Many of you use a seed treatment on your beans every year and some of you never use one. That can be chalked up to personal preference as a grower. But this year, you may want to think long and hard before skipping it. You can consider seed treatment like an insurance policy. A seed treated with fungicide and insecticide is going to be protected against those things that could potentially hinder growth and ultimately yield. In a year like this one, when seed quality may be factor and a cool, wet spring is a reality, it may make all the difference. At minimum, consider the following:
A fungicide is primarily used to reduce the effects of four soil-borne seedling diseases; Phytophthora, Pythium, Fusarium and Rhizoctonia. Each of these diseases have different favorable conditions. Phyophthora and Pythium favor cooler, wetter soils while Fusarium and Rhizoctonia favor warmer, drier soils. So when to treat and when not to treat? Most of the problems caused by seedling diseases in our area are with early planted beans. Pythium or Phytophthora cause the most problems and are typically referred to with the term "damping off." If you are planting early beans, I would recommend a fungicide seed treatment every time because the cooler, wetter weather during this time is normally favorable for some infection. As the temperature rises, most of the time soybean growth is rapid and the time period where an infection is possible is shortened. Some people treat every bean they plant, and often the treatment pays for itself. But if you’re deciding I am saying, at minimum, treat your earlier-planted beans.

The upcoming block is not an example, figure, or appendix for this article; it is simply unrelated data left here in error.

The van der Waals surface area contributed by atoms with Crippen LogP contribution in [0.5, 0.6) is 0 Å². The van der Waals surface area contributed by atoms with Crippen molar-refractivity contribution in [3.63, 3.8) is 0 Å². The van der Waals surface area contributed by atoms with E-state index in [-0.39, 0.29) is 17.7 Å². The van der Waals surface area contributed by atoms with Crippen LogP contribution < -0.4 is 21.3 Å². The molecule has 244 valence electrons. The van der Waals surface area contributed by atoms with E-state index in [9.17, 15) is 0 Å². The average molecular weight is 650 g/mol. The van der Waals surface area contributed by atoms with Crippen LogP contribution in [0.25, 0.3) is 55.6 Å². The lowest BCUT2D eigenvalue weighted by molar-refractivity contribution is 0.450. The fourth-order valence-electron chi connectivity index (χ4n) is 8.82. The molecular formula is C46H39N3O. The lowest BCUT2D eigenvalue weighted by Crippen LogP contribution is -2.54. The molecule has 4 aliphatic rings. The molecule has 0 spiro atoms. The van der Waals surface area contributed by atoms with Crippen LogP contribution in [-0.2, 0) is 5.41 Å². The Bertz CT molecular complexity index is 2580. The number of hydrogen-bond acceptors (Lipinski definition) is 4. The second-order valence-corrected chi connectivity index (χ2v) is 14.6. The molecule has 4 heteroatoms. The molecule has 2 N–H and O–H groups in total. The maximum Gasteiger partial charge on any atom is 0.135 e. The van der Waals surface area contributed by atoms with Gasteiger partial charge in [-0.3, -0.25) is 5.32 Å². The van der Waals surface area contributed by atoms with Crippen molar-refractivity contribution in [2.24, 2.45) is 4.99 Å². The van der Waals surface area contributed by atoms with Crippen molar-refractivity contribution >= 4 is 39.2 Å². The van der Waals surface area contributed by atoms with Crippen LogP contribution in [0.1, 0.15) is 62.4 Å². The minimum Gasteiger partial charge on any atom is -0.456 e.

In the south we may be getting some control on wireworms, grape colaspis, bean leaf beetles, thrips or three cornered alfalfa hoppers. The most immediate visible damage may be from the bean leaf beetle. However, damage from the three cornered alfalfa hopper will show up at harvest in the form of lodging. The others will cause seedling damage by feeding on plant roots. In a year with a lot on the line, a systemic seed treatment could prevent major crop damage.
If you are planting beans where there haven't been beans in several years, or into fields that have had extended periods of flooding over the past month with all the rainfall, you need to inoculate your seed. The bacteria that allows for nitrogen fixation in a soybean crop is present in the soil in normal crop rotation ground (corn to soybeans.) Ground that hasn't seen soybeans every other year may be lacking the bacteria. The inoculant contains the bacteria needed to fix atmospheric nitrogen into a plant available form.
Special thanks to Armor Seed’s Bill Rushing for contributing to this week’s blog.